Under Nepal’s new guidelines, which include the increased insurance requirement, the families of migrant workers who die or are injured abroad now also receive a subsistence grant of 500,000 to 700,000 rupees ($4,800 to $6,800) from the welfare fund run by the Foreign Employment Promotion Board, the government agency that tracks migrant workers. Previously, that payout was limited to 300,000 rupees ($2,900).

“Now, there is no need to worry even if I die,” says Bishnu B.K., who has worked in the past as a housemaid in Dubai, United Arab Emirates, and who plans to return there again.

Worker advocates, however, worry that the requirement that migrant workers hold more expensive policies places an undue burden on those workers, who often take out loans to pay fees and other expenses related to moving abroad.

“Insurance companies have sought to extract maximum benefits from workers by enforcing a syndicate,” says Ganesh Gurung, an expert on migrant worker issues, adding that the government should subsidize the cost of the insurance.

For example, the one-time payment for a two-year policy is 2,646 rupees (about $25) for a worker aged 18 to 35. A six-year policy might cost 5,728 rupees (about $55) for a worker aged 18 to 35, or 16,820 rupees (about $163) for a worker aged 51 to 64. Exact policy premiums depend on the age of the worker and the duration of the policy. The family members of each migrant worker are now required to pay a one-time health insurance premium of 425 rupees ($4.10) each. An additional optional premium of 400 rupees ($3.86) covers the worker’s potential health issues including critical illnesses and injuries.

Those costs represent a significant increase over previously-available policies.

B.K., a 44-year-old mother of three grown daughters, bought a life insurance policy for 2,500 rupees (about $24) before her previous stint in Dubai. That policy would have paid up to 500,000 (about $4,800) rupees if she had died. In preparation for her return, she bought a new government-required policy for 5,330 rupees (about $52), that will pay out 2.7 million rupees (about $26,000) if she’s seriously injured or dies.

The gross national income per capita in Nepal, which reflects the average annual income, is $730, according to the World Bank.

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Kalu Man Lopchan, 70, holds a photo of his son-in-law, who died in his sleep in Malaysia, where he went to work. Heart failure is the most common cause of death for migrant workers, including those who are considered healthy when they leave Nepal.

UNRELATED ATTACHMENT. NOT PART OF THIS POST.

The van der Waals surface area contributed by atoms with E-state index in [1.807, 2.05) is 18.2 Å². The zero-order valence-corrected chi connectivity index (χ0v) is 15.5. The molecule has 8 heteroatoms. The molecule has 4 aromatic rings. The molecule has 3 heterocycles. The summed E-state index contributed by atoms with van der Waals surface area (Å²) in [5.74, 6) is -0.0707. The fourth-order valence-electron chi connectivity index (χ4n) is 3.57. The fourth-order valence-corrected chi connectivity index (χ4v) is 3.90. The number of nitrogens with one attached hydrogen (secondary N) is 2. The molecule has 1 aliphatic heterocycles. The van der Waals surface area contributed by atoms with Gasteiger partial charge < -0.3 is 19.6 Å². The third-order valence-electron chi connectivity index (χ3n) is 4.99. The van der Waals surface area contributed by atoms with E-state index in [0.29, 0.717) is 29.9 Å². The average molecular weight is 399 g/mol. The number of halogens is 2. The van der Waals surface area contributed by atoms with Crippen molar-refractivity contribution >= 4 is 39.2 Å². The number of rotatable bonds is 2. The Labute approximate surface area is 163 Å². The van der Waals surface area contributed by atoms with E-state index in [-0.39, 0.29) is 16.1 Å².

Yam Kumari Kandel, GPJ Nepal

There are more than 2.7 million Nepalese working legally abroad. Were those workers to all hold the new government-required policy at a premium of 2,646 rupees each (about $25), one of the lower rates offered, insurance companies would take in premium payments of at least 7.1 billion rupees (about $68.8 million).

But insurance companies say the new requirement is risky and expensive. Just six companies are offering the migrant worker policies because of the expense, says Shreeman Karki, director of the Insurance Board, the umbrella group over the country’s insurance agencies.

“If the number of workers seeking insurance compensation increases, those insurance companies providing such services may suffer loss,” he says.

But if compensation claims do not go up, he says, the companies will reevaluate the cost of their premiums.

Worker advocates hope that, at the very least, the new government guidelines will streamline the process for families who seek compensation after a migrant worker dies. Sukalaxmi Lopchan, whose husband died in his sleep in Malaysia, was told by the Foreign Employment Promotion Board that she needed to present a police report relevant to his death as well as a copy of his employment contract in order to claim the 1.3 million rupees (about $12,560) owed her in insurance compensation and government relief. But the manpower agency that connected Somlal Lopchan to the company for which he worked in Malaysia stalled in handing over those documents.

Lopchan finally received money from the Foreign Employment Board and her husband’s insurance company in February, just after Global Press Journal contacted the board to inquire about her case.

 

Sagar Ghimire, GPJ, translated this article from Nepali.